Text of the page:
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Aug 03

The 3-C’s of Helping Children Work Things Out

NPN RTD featureThis post is written as part of the Round Table Discussions with Natural Parent Network volunteers. In an effort to discuss, support, and promote a kinder, more gentle world, we are taking an in depth view of various books. Our current book is Peaceful Parent, Happy Siblings: How to Stop the Fighting and Raise Friends for Life by Dr. Laura Markham, author of  Peaceful Parent, Happy Kids: How to Stop Yelling and Start Connecting. We hope you will join us with an open mind and a desire for change and growth.

 

Helping our children learn to work things out with others, sometimes with us, is an important skill and often one that leaves parents struggling. Whether you have an only child or an entire brood, helping our children learn to communicate effectively in any given situation is a life skill. So what can you do to help yourself help your children? Try remembering the 3-C’s.

Photo by Peter E. Lee (Flickr)

Photo by Peter E. Lee (Flickr)

Calm Down. This is probably something we should be reminding ourselves of more often. When dealing with a given situation, we need to first calm down. If we approach everything as an emergency with anxious energy, our children will pick up on that. We aren’t at our best when we are stressed out, and we can’t communicate effectively when we are all over the place. Take a second to calm down. That might mean you take a deep breath, count to ten, or some other technique that works for you.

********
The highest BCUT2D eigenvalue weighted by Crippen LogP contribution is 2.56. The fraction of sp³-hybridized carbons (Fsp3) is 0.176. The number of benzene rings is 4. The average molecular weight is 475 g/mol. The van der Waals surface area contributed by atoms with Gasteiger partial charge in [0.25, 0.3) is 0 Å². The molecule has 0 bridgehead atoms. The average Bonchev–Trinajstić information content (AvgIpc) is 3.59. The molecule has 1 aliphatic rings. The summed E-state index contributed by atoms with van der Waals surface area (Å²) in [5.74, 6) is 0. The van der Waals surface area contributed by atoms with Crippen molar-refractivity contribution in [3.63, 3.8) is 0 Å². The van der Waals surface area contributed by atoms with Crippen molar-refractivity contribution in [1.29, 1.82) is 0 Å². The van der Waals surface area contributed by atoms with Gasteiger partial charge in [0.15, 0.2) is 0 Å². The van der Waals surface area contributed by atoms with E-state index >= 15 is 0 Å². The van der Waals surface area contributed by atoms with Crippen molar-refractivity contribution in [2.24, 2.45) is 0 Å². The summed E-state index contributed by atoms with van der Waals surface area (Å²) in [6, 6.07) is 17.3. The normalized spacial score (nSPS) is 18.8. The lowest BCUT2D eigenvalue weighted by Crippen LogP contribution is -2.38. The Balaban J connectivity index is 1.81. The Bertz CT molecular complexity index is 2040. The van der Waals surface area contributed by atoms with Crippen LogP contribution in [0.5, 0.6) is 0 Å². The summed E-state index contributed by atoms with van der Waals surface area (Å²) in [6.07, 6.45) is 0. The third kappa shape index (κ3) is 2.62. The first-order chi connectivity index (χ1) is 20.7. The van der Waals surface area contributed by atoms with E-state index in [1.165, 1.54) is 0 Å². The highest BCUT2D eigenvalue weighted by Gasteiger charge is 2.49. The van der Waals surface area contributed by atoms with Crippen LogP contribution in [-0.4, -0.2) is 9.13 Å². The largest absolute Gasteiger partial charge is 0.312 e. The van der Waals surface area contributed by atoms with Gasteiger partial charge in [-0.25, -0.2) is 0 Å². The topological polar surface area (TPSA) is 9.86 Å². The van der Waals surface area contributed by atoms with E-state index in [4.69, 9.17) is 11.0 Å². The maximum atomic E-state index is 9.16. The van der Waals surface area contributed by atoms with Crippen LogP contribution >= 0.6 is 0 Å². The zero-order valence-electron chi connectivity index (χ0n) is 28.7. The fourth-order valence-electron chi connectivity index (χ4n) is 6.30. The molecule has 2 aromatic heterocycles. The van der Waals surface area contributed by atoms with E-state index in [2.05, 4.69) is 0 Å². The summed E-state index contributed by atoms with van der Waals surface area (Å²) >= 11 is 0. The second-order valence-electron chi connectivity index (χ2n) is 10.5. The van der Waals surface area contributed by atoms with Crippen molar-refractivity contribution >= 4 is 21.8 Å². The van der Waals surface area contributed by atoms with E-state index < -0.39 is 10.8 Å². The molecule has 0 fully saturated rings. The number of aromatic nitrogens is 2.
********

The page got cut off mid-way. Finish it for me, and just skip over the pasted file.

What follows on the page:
Communicate. The main component of working something out is effective communication.

  • Try describing a situation which just the facts rather than bringing in judgments or blame.
  • Name feelings. We tend to shy away from talk about feelings in our society, but by opening up this pathway, we can better connect and communicate, empathize and see things from another point of view.
  •  Identify the problem. The problem isn’t always what it seems, and most conflict actually occurs from miscommunication. Help everyone to determine what the root of the problem is, again without and blame.
  • Express the needs of everyone involved. Besides understanding what the problem is, we also need to be aware of everyone’s needs if we are going to find a solution which works for everyone involved.

Cooperate. Once everyone is calm and has communicated what the problem is and what the needs of everyone are, cooperation can commence. Brainstorm solutions and evaluate them to see if they will work for everyone. The goal is to find a winning solution for everyone rather than only meeting the needs for some. You are looking for a win/win situation rather than a win/lose situation.

Non-violent communication may seem tedious at the beginning. It does take more time than barking out an order. However, before long, as you and your children build these skills, it will become second nature to work out problems together and make life much more peaceful.

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